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Some days, it feels like I’m Micheal Corleone in the Godfather. “Every time I think that I’m out, they pull me back IN!” I’m a sucker, it seems, for trying out certain supplements, and it’s usually within my holy trinity: BCAA’s, protein, creatine. And sometimes it comes back to bite me on the butt, but this time, I’m happy to report, I’ve found another winner in Better Body Sports’ “Amino Ammo” BCAA formula. BCAA’s are a very important part of my workout routine. The help increase muscle building and synthesis, as well as support the muscles you’ve already built, but the also help combat fatigue and stamina in the gym. What sets this mix apart from my usual brand of BCAA powder is the 4:1:1 ratio versus my usual 2:1:1. That ratio refers to the amounts of L-Leucine, L-Valine, and L-Isoleucine that comprise a standard BCAA (branched chain amino acid) stack. Emerging research has started to say that a 3:1:1 ratio can produce greater muscle synthesis that the usual 2:1:1, so most companies are starting to put a 4:1:1 ratio in their BCAA stacks. There are also many reports of this just being another heaping helping of “bro science”, but I can tell you from use that I did notice some minor gains from this over my usual Optimum Nutrition BCAA powder. I didn’t have Those who have read my other reviews know that I consider them the standard by which others are judged for the simple fact that I trust them to put exactly what they say is in there, in there. And trust is huge in the supplement market where fly-by-nights come and go it seems almost daily. But Better Body Sports went above and beyond and made this not just a BCAA mix, but a pretty decent pre-workout mix as well by adding beta-alanine, citrulline malate, agmatine (which some have referred to as “super arginine”) and vitamins (C, B6 and B12) as well. Add a caffeine pill and I’d put this up there with the new formulation of Cellucor’s C4. The downsides to Amino Ammo are a super-sweet flavor to mask the bitterness of the vitamins and aminos, and the paltry amount of agmatine sulfate, which is only 250mg. Most studies show the minimum effective dose of agmatine to be in the 500-750mg range. The other is the price for a 30-day serving: $39.99. I can usually get a 30-day supply of pre-workout powders for around $20-25 for a 30 day supply, and less with coupons and promotions.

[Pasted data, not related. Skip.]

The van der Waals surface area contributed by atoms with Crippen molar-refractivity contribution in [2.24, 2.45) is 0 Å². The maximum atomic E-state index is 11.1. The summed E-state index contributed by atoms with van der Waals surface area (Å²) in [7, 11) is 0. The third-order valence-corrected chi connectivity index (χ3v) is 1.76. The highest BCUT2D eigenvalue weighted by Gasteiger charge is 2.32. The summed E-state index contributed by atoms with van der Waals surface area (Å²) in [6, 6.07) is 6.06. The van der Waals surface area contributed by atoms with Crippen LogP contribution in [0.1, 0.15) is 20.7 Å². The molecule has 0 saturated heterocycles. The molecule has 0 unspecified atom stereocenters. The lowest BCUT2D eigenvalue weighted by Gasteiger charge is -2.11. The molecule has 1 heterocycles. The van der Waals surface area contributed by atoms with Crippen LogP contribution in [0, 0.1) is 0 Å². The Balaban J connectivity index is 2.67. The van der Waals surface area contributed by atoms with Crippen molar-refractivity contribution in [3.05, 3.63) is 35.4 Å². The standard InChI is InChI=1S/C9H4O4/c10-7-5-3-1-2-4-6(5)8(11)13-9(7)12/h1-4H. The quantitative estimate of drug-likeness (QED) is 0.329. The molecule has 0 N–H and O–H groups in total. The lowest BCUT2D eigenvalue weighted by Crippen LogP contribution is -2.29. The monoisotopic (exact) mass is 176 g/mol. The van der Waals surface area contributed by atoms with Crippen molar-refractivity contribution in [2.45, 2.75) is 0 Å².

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Overall this is a good product that seems to contain exactly what is says it does, and offers a price point that, while I find a little on the high side, is on par with the other, more well-known names in the industry. If you don’t mind the flavor (I’m not the biggest fan of watermelon, and as Wifey put it best “It tastes like powdered Jolly Rancher”), you have a better than average pre-workout with no caffeine, and some really look hard for that. And for those that don’t, you can add it for about 5 bucks a bottle and never need another pre-workout mix. There’s no filler, binders, no artificial colors, anti-oxidants…Better Body Sports has a real winner on their hands.